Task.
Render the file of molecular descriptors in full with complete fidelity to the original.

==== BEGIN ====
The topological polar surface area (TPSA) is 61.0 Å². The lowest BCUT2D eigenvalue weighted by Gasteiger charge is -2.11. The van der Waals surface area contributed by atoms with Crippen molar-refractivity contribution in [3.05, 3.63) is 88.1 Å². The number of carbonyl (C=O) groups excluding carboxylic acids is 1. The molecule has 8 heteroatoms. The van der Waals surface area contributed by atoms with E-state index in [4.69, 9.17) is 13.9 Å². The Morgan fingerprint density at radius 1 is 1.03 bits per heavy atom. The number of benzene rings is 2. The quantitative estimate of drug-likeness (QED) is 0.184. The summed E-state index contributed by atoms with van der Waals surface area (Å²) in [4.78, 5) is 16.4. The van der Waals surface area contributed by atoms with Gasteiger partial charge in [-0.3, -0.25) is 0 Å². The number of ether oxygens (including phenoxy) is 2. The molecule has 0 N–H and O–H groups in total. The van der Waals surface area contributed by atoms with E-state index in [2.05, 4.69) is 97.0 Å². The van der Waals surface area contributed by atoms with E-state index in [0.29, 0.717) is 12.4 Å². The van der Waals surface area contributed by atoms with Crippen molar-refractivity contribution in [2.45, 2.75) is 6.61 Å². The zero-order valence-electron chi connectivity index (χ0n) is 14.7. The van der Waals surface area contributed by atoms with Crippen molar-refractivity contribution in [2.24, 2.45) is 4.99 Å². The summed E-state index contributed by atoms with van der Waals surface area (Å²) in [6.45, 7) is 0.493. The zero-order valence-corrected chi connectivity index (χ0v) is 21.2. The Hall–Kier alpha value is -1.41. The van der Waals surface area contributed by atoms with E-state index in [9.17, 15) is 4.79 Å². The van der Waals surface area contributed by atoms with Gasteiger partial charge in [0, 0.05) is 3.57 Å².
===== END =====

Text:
The topological polar surface area (TPSA) is 61.0 Å². The lowest BCUT2D eigenvalue weighted by Gasteiger charge is -2.11. The van der Waals surface area contributed by atoms with Crippen molar-refractivity contribution in [3.05, 3.63) is 88.1 Å². The number of carbonyl (C=O) groups excluding carboxylic acids is 1. The molecule has 8 heteroatoms. The van der Waals surface area contributed by atoms with E-state index in [4.69, 9.17) is 13.9 Å². The Morgan fingerprint density at radius 1 is 1.03 bits per heavy atom. The number of benzene rings is 2. The quantitative estimate of drug-likeness (QED) is 0.184. The summed E-state index contributed by atoms with van der Waals surface area (Å²) in [4.78, 5) is 16.4. The van der Waals surface area contributed by atoms with Gasteiger partial charge in [-0.3, -0.25) is 0 Å². The number of ether oxygens (including phenoxy) is 2. The molecule has 0 N–H and O–H groups in total. The van der Waals surface area contributed by atoms with E-state index in [2.05, 4.69) is 97.0 Å². The van der Waals surface area contributed by atoms with E-state index in [0.29, 0.717) is 12.4 Å². The van der Waals surface area contributed by atoms with Crippen molar-refractivity contribution in [2.45, 2.75) is 6.61 Å². The zero-order valence-electron chi connectivity index (χ0n) is 14.7. The van der Waals surface area contributed by atoms with Crippen molar-refractivity contribution in [2.24, 2.45) is 4.99 Å². The summed E-state index contributed by atoms with van der Waals surface area (Å²) in [6.45, 7) is 0.493. The zero-order valence-corrected chi connectivity index (χ0v) is 21.2. The Hall–Kier alpha value is -1.41. The van der Waals surface area contributed by atoms with E-state index in [9.17, 15) is 4.79 Å². The van der Waals surface area contributed by atoms with Gasteiger partial charge in [0, 0.05) is 3.57 Å².